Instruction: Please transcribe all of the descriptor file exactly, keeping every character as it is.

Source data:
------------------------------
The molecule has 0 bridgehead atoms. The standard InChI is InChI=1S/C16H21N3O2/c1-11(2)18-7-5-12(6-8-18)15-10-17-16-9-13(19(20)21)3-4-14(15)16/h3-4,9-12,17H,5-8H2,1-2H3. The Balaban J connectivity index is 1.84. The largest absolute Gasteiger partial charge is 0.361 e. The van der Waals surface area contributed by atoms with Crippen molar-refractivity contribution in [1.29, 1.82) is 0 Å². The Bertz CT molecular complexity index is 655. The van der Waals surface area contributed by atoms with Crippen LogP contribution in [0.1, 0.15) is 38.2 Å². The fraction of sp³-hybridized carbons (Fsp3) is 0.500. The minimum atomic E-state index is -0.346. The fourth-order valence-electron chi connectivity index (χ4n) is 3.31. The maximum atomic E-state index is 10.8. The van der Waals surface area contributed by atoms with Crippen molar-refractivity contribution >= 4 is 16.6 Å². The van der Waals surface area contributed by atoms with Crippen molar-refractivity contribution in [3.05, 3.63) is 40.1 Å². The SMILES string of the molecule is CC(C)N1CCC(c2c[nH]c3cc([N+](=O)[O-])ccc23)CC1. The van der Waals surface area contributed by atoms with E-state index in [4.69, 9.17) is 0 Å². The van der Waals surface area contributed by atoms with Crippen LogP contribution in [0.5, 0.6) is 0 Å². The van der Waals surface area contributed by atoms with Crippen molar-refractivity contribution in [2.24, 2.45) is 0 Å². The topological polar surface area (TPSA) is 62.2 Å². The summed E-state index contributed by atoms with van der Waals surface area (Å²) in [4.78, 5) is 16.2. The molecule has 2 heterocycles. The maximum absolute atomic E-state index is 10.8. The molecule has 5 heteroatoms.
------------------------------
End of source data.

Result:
The molecule has 0 bridgehead atoms. The standard InChI is InChI=1S/C16H21N3O2/c1-11(2)18-7-5-12(6-8-18)15-10-17-16-9-13(19(20)21)3-4-14(15)16/h3-4,9-12,17H,5-8H2,1-2H3. The Balaban J connectivity index is 1.84. The largest absolute Gasteiger partial charge is 0.361 e. The van der Waals surface area contributed by atoms with Crippen molar-refractivity contribution in [1.29, 1.82) is 0 Å². The Bertz CT molecular complexity index is 655. The van der Waals surface area contributed by atoms with Crippen LogP contribution in [0.1, 0.15) is 38.2 Å². The fraction of sp³-hybridized carbons (Fsp3) is 0.500. The minimum atomic E-state index is -0.346. The fourth-order valence-electron chi connectivity index (χ4n) is 3.31. The maximum atomic E-state index is 10.8. The van der Waals surface area contributed by atoms with Crippen molar-refractivity contribution >= 4 is 16.6 Å². The van der Waals surface area contributed by atoms with Crippen molar-refractivity contribution in [3.05, 3.63) is 40.1 Å². The SMILES string of the molecule is CC(C)N1CCC(c2c[nH]c3cc([N+](=O)[O-])ccc23)CC1. The van der Waals surface area contributed by atoms with E-state index in [4.69, 9.17) is 0 Å². The van der Waals surface area contributed by atoms with Crippen LogP contribution in [0.5, 0.6) is 0 Å². The van der Waals surface area contributed by atoms with Crippen molar-refractivity contribution in [2.24, 2.45) is 0 Å². The topological polar surface area (TPSA) is 62.2 Å². The summed E-state index contributed by atoms with van der Waals surface area (Å²) in [4.78, 5) is 16.2. The molecule has 2 heterocycles. The maximum absolute atomic E-state index is 10.8. The molecule has 5 heteroatoms.